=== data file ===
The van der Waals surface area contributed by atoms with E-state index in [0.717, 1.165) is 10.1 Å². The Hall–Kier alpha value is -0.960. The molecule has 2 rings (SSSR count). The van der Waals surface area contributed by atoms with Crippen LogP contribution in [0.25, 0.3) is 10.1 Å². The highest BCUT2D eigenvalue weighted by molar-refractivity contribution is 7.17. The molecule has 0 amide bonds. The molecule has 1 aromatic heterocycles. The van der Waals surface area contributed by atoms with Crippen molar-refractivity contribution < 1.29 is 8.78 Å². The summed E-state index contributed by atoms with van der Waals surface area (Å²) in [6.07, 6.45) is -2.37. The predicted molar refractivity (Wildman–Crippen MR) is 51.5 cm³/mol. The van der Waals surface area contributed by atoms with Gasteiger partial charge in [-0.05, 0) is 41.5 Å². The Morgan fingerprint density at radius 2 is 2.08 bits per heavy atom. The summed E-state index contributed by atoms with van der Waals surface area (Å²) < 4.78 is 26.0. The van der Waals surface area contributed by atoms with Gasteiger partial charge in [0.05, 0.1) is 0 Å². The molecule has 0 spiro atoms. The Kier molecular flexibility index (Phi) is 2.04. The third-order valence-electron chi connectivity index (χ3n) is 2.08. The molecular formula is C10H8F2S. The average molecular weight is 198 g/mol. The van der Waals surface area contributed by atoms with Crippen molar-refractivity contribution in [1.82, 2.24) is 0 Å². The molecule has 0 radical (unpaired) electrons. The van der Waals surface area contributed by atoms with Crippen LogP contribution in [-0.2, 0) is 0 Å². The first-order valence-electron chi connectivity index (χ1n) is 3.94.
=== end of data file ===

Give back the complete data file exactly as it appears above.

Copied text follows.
The van der Waals surface area contributed by atoms with E-state index in [0.717, 1.165) is 10.1 Å². The Hall–Kier alpha value is -0.960. The molecule has 2 rings (SSSR count). The van der Waals surface area contributed by atoms with Crippen LogP contribution in [0.25, 0.3) is 10.1 Å². The highest BCUT2D eigenvalue weighted by molar-refractivity contribution is 7.17. The molecule has 0 amide bonds. The molecule has 1 aromatic heterocycles. The van der Waals surface area contributed by atoms with Crippen molar-refractivity contribution < 1.29 is 8.78 Å². The summed E-state index contributed by atoms with van der Waals surface area (Å²) in [6.07, 6.45) is -2.37. The predicted molar refractivity (Wildman–Crippen MR) is 51.5 cm³/mol. The van der Waals surface area contributed by atoms with Gasteiger partial charge in [-0.05, 0) is 41.5 Å². The Morgan fingerprint density at radius 2 is 2.08 bits per heavy atom. The summed E-state index contributed by atoms with van der Waals surface area (Å²) < 4.78 is 26.0. The van der Waals surface area contributed by atoms with Gasteiger partial charge in [0.05, 0.1) is 0 Å². The molecule has 0 spiro atoms. The Kier molecular flexibility index (Phi) is 2.04. The third-order valence-electron chi connectivity index (χ3n) is 2.08. The molecular formula is C10H8F2S. The average molecular weight is 198 g/mol. The van der Waals surface area contributed by atoms with Crippen molar-refractivity contribution in [1.82, 2.24) is 0 Å². The molecule has 0 radical (unpaired) electrons. The van der Waals surface area contributed by atoms with Crippen LogP contribution in [-0.2, 0) is 0 Å². The first-order valence-electron chi connectivity index (χ1n) is 3.94.